Just like a divorce or will, it is possible but highly inadvisable to create a trust on your own. For example, if you have limited assets or only a single beneficiary (e.g., a surviving spouse), it may very well be possible to create a simple trust on your own, but without an attorney, you may be missing crucial aspects of your situation that could cost your loved ones. Most people assume that if they don’t have excessive wealth or many beneficiaries, you don’t need an attorney. However, that’s a misconception that could affect all aspects of your trust.
Most people who determine they need a trust concurrently determine that they need a lawyer to help them create and implement it. Complex assets, large families, and shared business interests are some of the situations that might make it worth the time and resources to find a detail-oriented estate planning lawyer to help you set up a proper, legally binding trust. Only by working with a qualified trust attorney can you ensure that your trust meets all of your needs and will be legally enforceable upon your passing.
Q: Is a Trust the Same Thing as an Estate Plan?
A: No. While a trust might be a vital part of your estate plan or its foundation, setting up a trust alone does not constitute estate planning. Many people who have trusts also set up wills, durable powers of attorney, and other legal documents as part of an overall estate plan. Costa Mesa estate planning attorney Christopher P. Walker can analyze your particular situation, including your family, finances, health, and business interests, to determine the estate planning strategy that will cover all of your needs.
Q: How Does a Trust Actually Work?
A: The basic idea behind a trust is relatively simple. The trustor (the person putting assets into a trust) creates the trust as a legal and financial instrument to transfer ownership of assets. Some people think of a trust as a special bank account, but it’s more than that. You can think of a trust as a trusted third party that takes temporary ownership of assets. Once certain conditions are met (a beneficiary reaching the age of legal adulthood is a typical example), the assets in the trust are distributed to the beneficiaries according to your predetermined instructions.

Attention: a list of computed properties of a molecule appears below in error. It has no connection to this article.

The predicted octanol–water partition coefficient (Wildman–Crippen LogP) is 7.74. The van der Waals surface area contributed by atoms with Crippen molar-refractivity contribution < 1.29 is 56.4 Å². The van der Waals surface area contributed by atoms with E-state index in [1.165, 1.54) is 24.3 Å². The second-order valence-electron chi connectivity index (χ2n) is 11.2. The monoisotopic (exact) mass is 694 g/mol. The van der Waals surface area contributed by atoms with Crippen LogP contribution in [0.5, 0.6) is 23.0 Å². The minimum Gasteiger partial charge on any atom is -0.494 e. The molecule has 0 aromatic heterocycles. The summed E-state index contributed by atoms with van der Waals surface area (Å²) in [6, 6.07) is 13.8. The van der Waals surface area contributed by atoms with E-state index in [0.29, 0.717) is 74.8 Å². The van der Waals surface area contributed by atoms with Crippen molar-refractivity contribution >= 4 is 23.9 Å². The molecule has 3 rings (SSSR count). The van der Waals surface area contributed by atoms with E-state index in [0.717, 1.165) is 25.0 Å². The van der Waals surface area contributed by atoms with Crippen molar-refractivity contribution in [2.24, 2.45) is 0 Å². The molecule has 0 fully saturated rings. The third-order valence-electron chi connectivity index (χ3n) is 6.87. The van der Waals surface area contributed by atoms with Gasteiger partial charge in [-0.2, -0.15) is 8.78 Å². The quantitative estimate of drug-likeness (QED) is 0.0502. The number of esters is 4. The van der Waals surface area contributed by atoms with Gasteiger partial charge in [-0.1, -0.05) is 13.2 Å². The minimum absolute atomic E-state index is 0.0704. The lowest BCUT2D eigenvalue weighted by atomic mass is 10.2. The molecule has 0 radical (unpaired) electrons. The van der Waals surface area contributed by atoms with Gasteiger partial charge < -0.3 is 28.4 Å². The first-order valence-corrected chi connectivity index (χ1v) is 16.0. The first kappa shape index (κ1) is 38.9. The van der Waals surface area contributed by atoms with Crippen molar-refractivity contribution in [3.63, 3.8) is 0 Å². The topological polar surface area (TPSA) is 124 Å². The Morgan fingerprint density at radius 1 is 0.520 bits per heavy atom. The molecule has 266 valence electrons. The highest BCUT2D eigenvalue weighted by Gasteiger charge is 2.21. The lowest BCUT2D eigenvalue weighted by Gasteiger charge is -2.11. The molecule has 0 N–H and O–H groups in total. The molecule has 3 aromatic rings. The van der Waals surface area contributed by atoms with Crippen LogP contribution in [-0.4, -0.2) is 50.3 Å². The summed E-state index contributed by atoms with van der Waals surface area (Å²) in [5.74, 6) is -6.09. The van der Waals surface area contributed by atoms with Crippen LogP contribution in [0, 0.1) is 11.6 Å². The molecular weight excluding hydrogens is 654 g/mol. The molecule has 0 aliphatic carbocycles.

Q: What Is a Trustee?
A: A designated trustee administers trusts. The trustee might be your spouse, a trusted business partner, your attorney, or even an institution. After your death, the trustee is responsible for ensuring the assets placed in trust get distributed to your beneficiaries per your instructions. The trustee typically receives some percentage of the assets in compensation for this duty (the payment details will be spelled out in the trust). The trustee can also be held legally liable for any mismanagement of the trust. As implied by the name of the process, mutual trust is vital in the relationship between trustee and trustor.
Q: What Sort of Assets Can Be Placed in Trust?
A: A trust is a versatile legal tool because many diverse assets can be placed in trust. Financial assets such as investments, bank accounts, and retirement funds are commonly placed into trust, but a trust can also include business assets, real estate, cars, trucks, boats, life insurance policies, and valuable material goods such as antiques, artwork, collectibles, and family heirlooms. Even certain types of intellectual property, such as patent rights, can be placed into a trust. Your Costa Mesa estate planning attorney can help you understand which assets can be protected by a trust and how best to convert or otherwise protect those that cannot.